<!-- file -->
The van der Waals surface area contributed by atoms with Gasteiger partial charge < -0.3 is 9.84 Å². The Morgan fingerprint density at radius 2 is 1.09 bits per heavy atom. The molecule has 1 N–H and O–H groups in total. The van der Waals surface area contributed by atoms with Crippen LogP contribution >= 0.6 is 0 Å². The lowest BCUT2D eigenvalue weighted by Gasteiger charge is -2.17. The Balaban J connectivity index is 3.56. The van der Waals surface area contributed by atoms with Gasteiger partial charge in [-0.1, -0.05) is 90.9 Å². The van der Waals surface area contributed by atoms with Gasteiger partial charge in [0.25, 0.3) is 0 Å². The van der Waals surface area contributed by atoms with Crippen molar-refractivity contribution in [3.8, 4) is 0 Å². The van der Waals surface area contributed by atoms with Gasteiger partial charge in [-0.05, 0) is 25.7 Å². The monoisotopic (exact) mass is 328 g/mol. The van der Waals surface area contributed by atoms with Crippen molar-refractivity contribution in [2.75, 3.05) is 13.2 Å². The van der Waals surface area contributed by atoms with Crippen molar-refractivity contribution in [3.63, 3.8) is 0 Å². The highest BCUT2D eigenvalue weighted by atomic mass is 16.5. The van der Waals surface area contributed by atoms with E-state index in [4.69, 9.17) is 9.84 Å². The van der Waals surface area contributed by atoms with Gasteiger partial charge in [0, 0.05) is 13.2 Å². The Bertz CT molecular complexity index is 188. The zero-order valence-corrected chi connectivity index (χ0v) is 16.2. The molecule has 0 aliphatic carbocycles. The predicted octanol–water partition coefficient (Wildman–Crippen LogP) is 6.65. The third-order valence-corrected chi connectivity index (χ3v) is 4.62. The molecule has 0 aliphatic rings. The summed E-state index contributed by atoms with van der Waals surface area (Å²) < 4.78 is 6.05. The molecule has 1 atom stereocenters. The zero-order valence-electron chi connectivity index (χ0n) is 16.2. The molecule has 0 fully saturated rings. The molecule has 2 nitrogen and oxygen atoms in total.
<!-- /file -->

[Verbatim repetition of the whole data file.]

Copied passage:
The van der Waals surface area contributed by atoms with Gasteiger partial charge < -0.3 is 9.84 Å². The Morgan fingerprint density at radius 2 is 1.09 bits per heavy atom. The molecule has 1 N–H and O–H groups in total. The van der Waals surface area contributed by atoms with Crippen LogP contribution >= 0.6 is 0 Å². The lowest BCUT2D eigenvalue weighted by Gasteiger charge is -2.17. The Balaban J connectivity index is 3.56. The van der Waals surface area contributed by atoms with Gasteiger partial charge in [-0.1, -0.05) is 90.9 Å². The van der Waals surface area contributed by atoms with Gasteiger partial charge in [0.25, 0.3) is 0 Å². The van der Waals surface area contributed by atoms with Crippen molar-refractivity contribution in [3.8, 4) is 0 Å². The van der Waals surface area contributed by atoms with Gasteiger partial charge in [-0.05, 0) is 25.7 Å². The monoisotopic (exact) mass is 328 g/mol. The van der Waals surface area contributed by atoms with Crippen molar-refractivity contribution in [2.75, 3.05) is 13.2 Å². The van der Waals surface area contributed by atoms with Crippen molar-refractivity contribution in [3.63, 3.8) is 0 Å². The highest BCUT2D eigenvalue weighted by atomic mass is 16.5. The van der Waals surface area contributed by atoms with E-state index in [4.69, 9.17) is 9.84 Å². The van der Waals surface area contributed by atoms with Gasteiger partial charge in [0, 0.05) is 13.2 Å². The Bertz CT molecular complexity index is 188. The zero-order valence-corrected chi connectivity index (χ0v) is 16.2. The molecule has 0 aliphatic carbocycles. The predicted octanol–water partition coefficient (Wildman–Crippen LogP) is 6.65. The third-order valence-corrected chi connectivity index (χ3v) is 4.62. The molecule has 0 aliphatic rings. The summed E-state index contributed by atoms with van der Waals surface area (Å²) < 4.78 is 6.05. The molecule has 1 atom stereocenters. The zero-order valence-electron chi connectivity index (χ0n) is 16.2. The molecule has 0 fully saturated rings. The molecule has 2 nitrogen and oxygen atoms in total.